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Aliens Attack! Space Station Astronauts Fight VR Invasion with HoloLens

Astronaut Scott Kelly Trying on HoloLens
NASA astronaut Scott Kelly took this image on Feb. 20, 2016 and posted on his Twitter account. He wrote, “This #saturdaymorning checked out the @Microsoft #HoloLens aboard @Space_Station! Wow! #YearInSpace (Image credit: Scott Kelly (@StationCDRKelly))

Pew, pew! While testing out a virtual reality system on the International Space Station, two humans suddenly found themselves in a battle against aliens. Luckily, the contest was all digital, with the astronauts moving around in microgravity to dodge "missiles" being fired at them. 

A short video from the European Space Agency (ESA) shows an epic contest between NASA astronaut Scott Kelly, now just returned from a one-year mission in space, and ESA astronaut Tim Peake. Kelly raised his arms at the end — perhaps he was the victor? The video was released in March, and was recorded prior to Kelly returning from his one-year mission that month.

"The game was just a bit of fun where Scott and I were being attacked by aliens from all over the place and we fired our cannons by squeezing our fingers together," Peake said in the video's caption

"We had to dodge their missiles, hence a lot of ducking and weaving going on ... much fun!"

Both astronauts are wearing the HoloLens, an augmented reality headset created by Microsoft that can overlay simulated images on the wearer's view of the real world. The astronauts were participating in Operation Sidekick, which aims to employ the HoloLens to make it more efficient for astronauts to ask for help in orbit.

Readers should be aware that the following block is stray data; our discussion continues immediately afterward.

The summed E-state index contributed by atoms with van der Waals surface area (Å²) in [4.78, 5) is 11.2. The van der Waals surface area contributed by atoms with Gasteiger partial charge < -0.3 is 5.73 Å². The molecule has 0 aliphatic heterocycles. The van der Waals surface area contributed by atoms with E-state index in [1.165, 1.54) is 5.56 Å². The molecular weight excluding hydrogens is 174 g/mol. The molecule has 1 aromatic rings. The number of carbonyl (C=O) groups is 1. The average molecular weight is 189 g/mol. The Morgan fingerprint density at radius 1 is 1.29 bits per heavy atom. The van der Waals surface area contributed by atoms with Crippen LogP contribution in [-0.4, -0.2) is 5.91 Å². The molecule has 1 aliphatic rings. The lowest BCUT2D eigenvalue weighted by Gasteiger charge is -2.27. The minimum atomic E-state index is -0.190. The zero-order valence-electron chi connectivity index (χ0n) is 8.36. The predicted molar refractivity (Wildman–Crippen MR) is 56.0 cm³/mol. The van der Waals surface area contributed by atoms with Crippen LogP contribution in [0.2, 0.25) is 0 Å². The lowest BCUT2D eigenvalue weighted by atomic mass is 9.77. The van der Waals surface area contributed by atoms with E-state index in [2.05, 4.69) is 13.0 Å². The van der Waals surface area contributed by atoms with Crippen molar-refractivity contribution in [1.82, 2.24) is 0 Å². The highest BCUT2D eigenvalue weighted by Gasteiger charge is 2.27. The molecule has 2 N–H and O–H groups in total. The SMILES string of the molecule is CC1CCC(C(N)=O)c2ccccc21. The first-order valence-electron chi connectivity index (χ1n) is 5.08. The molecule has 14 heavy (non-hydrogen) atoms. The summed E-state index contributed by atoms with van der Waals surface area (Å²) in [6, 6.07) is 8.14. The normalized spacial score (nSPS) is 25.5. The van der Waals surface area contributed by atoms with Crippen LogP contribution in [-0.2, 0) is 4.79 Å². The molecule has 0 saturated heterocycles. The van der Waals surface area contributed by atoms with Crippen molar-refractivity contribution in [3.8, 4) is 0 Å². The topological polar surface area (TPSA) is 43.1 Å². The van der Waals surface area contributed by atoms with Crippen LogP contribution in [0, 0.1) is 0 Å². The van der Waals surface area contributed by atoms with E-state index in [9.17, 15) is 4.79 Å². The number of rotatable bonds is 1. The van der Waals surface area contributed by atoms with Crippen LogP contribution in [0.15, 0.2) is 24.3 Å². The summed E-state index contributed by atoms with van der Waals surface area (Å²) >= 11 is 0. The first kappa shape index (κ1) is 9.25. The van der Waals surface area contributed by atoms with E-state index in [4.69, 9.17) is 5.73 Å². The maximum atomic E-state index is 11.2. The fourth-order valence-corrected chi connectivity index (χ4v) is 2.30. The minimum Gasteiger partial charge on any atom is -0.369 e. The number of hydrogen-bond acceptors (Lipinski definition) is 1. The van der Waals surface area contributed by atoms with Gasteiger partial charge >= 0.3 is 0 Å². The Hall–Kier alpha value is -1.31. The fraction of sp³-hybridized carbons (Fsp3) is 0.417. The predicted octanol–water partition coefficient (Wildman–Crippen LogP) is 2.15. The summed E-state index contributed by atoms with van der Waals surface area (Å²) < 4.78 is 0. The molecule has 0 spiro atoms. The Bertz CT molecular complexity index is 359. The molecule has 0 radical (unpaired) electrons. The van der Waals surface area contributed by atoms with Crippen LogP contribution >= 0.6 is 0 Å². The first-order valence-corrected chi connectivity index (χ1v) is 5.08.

The project has two modes: a "remote expert" that lets ground controllers see what the crewmember sees, so the controller can provide guidance, and a "procedure mode" that puts holographic images on top of an object the crew is examining.

"Sidekick creates a virtual reality world on the International Space Station so we can 'drop' markers, procedures or documents in one location and they will still be there if we leave the module to return later," Peake said.

"Ground control can come into our virtual world, and we can use it for doing tasks together — for example, the VR world can point out exactly what switches to flip or which screws to loosen, [what] handles to turn and even guide us to storage locations," Peake added.

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Elizabeth Howell
Elizabeth Howell is a contributing writer for who is one of the few Canadian journalists to report regularly on space exploration. She is pursuing a Ph.D. part-time in aerospace sciences (University of North Dakota) after completing an M.Sc. (space studies) at the same institution. She also holds a bachelor of journalism degree from Carleton University. Besides writing, Elizabeth teaches communications at the university and community college level. To see her latest projects, follow Elizabeth on Twitter at @HowellSpace.